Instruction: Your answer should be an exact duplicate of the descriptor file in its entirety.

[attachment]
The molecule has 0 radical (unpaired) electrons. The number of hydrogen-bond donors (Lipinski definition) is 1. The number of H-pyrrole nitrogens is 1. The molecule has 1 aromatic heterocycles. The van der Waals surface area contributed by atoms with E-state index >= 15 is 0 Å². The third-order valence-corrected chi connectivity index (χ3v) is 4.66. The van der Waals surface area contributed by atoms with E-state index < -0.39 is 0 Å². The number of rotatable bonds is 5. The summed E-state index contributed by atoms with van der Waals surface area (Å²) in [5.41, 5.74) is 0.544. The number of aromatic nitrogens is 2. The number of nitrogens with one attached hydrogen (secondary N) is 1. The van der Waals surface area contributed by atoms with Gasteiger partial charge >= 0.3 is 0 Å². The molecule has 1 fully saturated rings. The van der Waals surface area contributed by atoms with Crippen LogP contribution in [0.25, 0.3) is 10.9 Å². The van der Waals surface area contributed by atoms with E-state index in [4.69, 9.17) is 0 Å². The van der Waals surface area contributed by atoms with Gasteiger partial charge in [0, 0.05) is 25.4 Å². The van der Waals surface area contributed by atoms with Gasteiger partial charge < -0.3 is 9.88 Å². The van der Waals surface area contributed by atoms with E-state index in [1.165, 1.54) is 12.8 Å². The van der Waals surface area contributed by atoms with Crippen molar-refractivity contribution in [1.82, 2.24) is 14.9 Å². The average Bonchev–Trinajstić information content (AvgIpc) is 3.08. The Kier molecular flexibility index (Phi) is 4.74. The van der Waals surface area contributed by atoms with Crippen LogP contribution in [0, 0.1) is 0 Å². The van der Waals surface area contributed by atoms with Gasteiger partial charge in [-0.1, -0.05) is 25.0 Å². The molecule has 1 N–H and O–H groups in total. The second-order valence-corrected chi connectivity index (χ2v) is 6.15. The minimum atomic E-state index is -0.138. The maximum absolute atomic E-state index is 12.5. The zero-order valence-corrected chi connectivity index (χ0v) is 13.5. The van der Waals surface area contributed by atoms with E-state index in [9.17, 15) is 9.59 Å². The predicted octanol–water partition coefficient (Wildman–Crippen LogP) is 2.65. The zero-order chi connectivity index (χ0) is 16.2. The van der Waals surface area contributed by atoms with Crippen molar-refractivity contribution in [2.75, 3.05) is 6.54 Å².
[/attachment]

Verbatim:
The molecule has 0 radical (unpaired) electrons. The number of hydrogen-bond donors (Lipinski definition) is 1. The number of H-pyrrole nitrogens is 1. The molecule has 1 aromatic heterocycles. The van der Waals surface area contributed by atoms with E-state index >= 15 is 0 Å². The third-order valence-corrected chi connectivity index (χ3v) is 4.66. The van der Waals surface area contributed by atoms with E-state index < -0.39 is 0 Å². The number of rotatable bonds is 5. The summed E-state index contributed by atoms with van der Waals surface area (Å²) in [5.41, 5.74) is 0.544. The number of aromatic nitrogens is 2. The number of nitrogens with one attached hydrogen (secondary N) is 1. The van der Waals surface area contributed by atoms with Gasteiger partial charge >= 0.3 is 0 Å². The molecule has 1 fully saturated rings. The van der Waals surface area contributed by atoms with Crippen LogP contribution in [0.25, 0.3) is 10.9 Å². The van der Waals surface area contributed by atoms with E-state index in [4.69, 9.17) is 0 Å². The van der Waals surface area contributed by atoms with Gasteiger partial charge in [0, 0.05) is 25.4 Å². The van der Waals surface area contributed by atoms with Gasteiger partial charge < -0.3 is 9.88 Å². The van der Waals surface area contributed by atoms with E-state index in [1.165, 1.54) is 12.8 Å². The van der Waals surface area contributed by atoms with Crippen molar-refractivity contribution in [1.82, 2.24) is 14.9 Å². The average Bonchev–Trinajstić information content (AvgIpc) is 3.08. The Kier molecular flexibility index (Phi) is 4.74. The van der Waals surface area contributed by atoms with Crippen LogP contribution in [0, 0.1) is 0 Å². The van der Waals surface area contributed by atoms with Gasteiger partial charge in [-0.1, -0.05) is 25.0 Å². The molecule has 1 N–H and O–H groups in total. The second-order valence-corrected chi connectivity index (χ2v) is 6.15. The minimum atomic E-state index is -0.138. The maximum absolute atomic E-state index is 12.5. The zero-order valence-corrected chi connectivity index (χ0v) is 13.5. The van der Waals surface area contributed by atoms with E-state index in [9.17, 15) is 9.59 Å². The predicted octanol–water partition coefficient (Wildman–Crippen LogP) is 2.65. The zero-order chi connectivity index (χ0) is 16.2. The van der Waals surface area contributed by atoms with Crippen molar-refractivity contribution in [2.75, 3.05) is 6.54 Å².